April 26, 2013 (1:00 pm)
A few readers have asked us to explain how we achieved our *very preliminary* estimate of Apple LTM (last twelve month) earnings jumping from a trough of ~$39 this upcoming September 2013 to roughly $49 just three quarters later (June 2014). We disclosed these figures in our previous post discussing why earnings growth – or lack thereof – drives price action, which you can see here. Below, we broadly explain some of our underlying assumptions
iPod/Mac Business. iPod and Mac sales have formed fairly predictable sales trends over the years. We adjust ASP’s and unit shipments seasonally based on historical consumer demand, projected product mixes, and widely expected product refreshes. We don’t expect a meaningful change in either of these business lines, nor do we expect much in terms of growth in either category.
iPad Business (Unit Sales). We expect iPad sales to decline sequentially (not year-over-year) over the next two quarters – with estimates of 18mm in June and 15mm in Sept. We expect education sales to support demand through the quarter. We are conservatively modeling introductions of an iPad mini with retina display as well as a new larger iPad with an iPad mini-like body in early October. We expect a boost in sales to ~30mm units in the December quarter, followed by ~25mm in the March quarter (buoyed by Chinese New Year) and ~22.5mm in the June quarter. We believe the most significant year-over-year growth to come from iPad sales in FY2014.
iPad Business (ASP). iPad average selling prices (ASP) have declined from a peak of $667 to the current $450 per unit. Nearly $100 of the decline took place after the release of the mini with a significantly lower price point. Tim Cook noted that iPad mini sales shattered their expectations this quarter, meaning the mix was highly tilted toward the mini. We expect this mix to be relatively constant through FY2013 (i.e. the shift has already taken place, and the ASP is nearing a trough), and for the ASP to remain at $450 for the June and Sept quarters. Once Apple releases a mini-like body for the larger iPad, we expect the mix to shift slightly back towards the larger iPad as it becomes smaller and more mobile and an increase in ASP to the $475 region.
iPhone Business (Unit Sales). We are projecting a sequential decline in iPhone sales to 28mm units for the June quarter. In the year ago quarter, Apple sold 26mm units. Like the March quarter, we expect a beat of at least 2mm units year-over-year due to (a) additional carriers, (b) additional countries, and (c) aggressive pricing and financing in emerging markets. We do expect a slight uptick (again, sequentially) to 30mm units in September, with the assumption that the quarter is “saved” by a late-quarter launch of the new iPhone model, adding 5-8mm units in the last days of the quarter. Our very preliminary estimates for the December and March quarters are 50mm and 45mm units, respectively. While this may seem dramatic, we’ve been reviewing previous launch quarters to get a handle of potential customers. 37mm units were sold in the Dec 2011 quarter, meaning 30+mm customers will be eligible for an upgrade that quarter. Additionally, a combined 37mm units were sold during the June/Sept 2011 quarters – these customers will be eligible earlier, but may very well wait for the new model. While the 50mm and 45mm estimates may seem aggressive, we believe they are closer to the realistic end of the spectrum. Further, 50mm units in Dec 2013 would only represent a 4.5% year-over-year increase in sales.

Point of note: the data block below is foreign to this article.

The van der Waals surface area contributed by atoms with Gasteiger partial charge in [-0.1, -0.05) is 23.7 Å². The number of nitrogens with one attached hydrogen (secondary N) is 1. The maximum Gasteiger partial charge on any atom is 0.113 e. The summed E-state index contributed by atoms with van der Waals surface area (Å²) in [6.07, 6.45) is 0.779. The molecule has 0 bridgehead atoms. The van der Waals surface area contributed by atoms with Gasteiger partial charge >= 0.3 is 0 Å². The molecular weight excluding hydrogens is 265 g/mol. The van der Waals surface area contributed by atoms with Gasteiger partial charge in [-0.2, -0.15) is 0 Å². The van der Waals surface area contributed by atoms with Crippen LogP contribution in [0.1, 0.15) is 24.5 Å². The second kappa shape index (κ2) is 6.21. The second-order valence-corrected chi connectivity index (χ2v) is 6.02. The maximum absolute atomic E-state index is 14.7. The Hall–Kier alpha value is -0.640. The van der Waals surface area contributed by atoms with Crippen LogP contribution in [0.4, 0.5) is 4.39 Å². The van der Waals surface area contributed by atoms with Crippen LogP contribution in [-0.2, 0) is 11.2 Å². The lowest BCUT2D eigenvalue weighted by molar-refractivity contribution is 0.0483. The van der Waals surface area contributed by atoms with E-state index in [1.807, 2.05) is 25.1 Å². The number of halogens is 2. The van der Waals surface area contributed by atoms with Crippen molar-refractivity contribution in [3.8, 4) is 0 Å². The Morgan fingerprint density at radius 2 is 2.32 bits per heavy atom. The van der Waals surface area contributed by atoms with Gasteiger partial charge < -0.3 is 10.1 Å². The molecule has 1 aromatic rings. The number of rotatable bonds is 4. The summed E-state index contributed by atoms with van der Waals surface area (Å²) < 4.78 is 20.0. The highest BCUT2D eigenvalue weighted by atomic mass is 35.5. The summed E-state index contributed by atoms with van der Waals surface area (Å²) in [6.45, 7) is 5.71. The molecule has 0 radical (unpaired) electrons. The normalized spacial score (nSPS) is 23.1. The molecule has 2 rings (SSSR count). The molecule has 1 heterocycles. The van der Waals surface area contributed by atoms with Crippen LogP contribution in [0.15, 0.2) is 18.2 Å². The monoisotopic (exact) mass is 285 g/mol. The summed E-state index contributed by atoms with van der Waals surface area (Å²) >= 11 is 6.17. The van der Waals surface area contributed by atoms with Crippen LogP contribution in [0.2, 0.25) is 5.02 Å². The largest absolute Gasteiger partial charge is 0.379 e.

iPhone Business (ASP). iPhone ASP’s have been in the low- to mid-$600’s for almost the entire history of the product category. The recent slight move down to $613 is due primarily to the higher demand for lower priced models (4 and 4S). We assume continued deceleration in ASP (as the lower priced phones continue to outsell the 5) to $600 through the September quarter. In December, we expect a bump to $625 in order to account for likely higher sales of the new (and higher priced) model.
Margins. This is truly a wild card. We are estimating a 37.0% and 36.5% gross margin for the next two quarters. We expect margins to jump in Dec/March as sales skyrocket (based on estimates above) and the cost per unit slightly declines. However, our estimates do not assume Apple see’s higher than a 39% margin through FY2014 (which we believe is very conservative). Further, Horace Dediu put together a fantastic analysis explaining how the recent change in Chinese warranties affected gross margins by up to 1% this past quarter.
Earnings. The buyback is very important to consider here. Currently, we are estimating a mid-$7.00 and an $8.00 EPS figure for the June and Sept quarters, respectively. That is higher than we previously estimated due primarily to the lower float. Thereafter, in FY2014, we expect to see fairly easy year-over-year beats in earnings per share in the Dec/Mar/June quarters in the amount of $2, $4 and $4, respectively. This allows us to achieve the trough to peak estimates from ~$39 in September 2013 to ~$49 in June 2014.
We have not yet modeled further than June 2014 due to the lack of transparency into future product releases, which could have a material impact beyond that point. That said, we expect the buyback to have an increasingly large effect on EPS in FY2015 and beyond. The year-over-year comparisons should be easily beat, driving LTM EPS to levels never seen before by this company.
Please share your thoughts.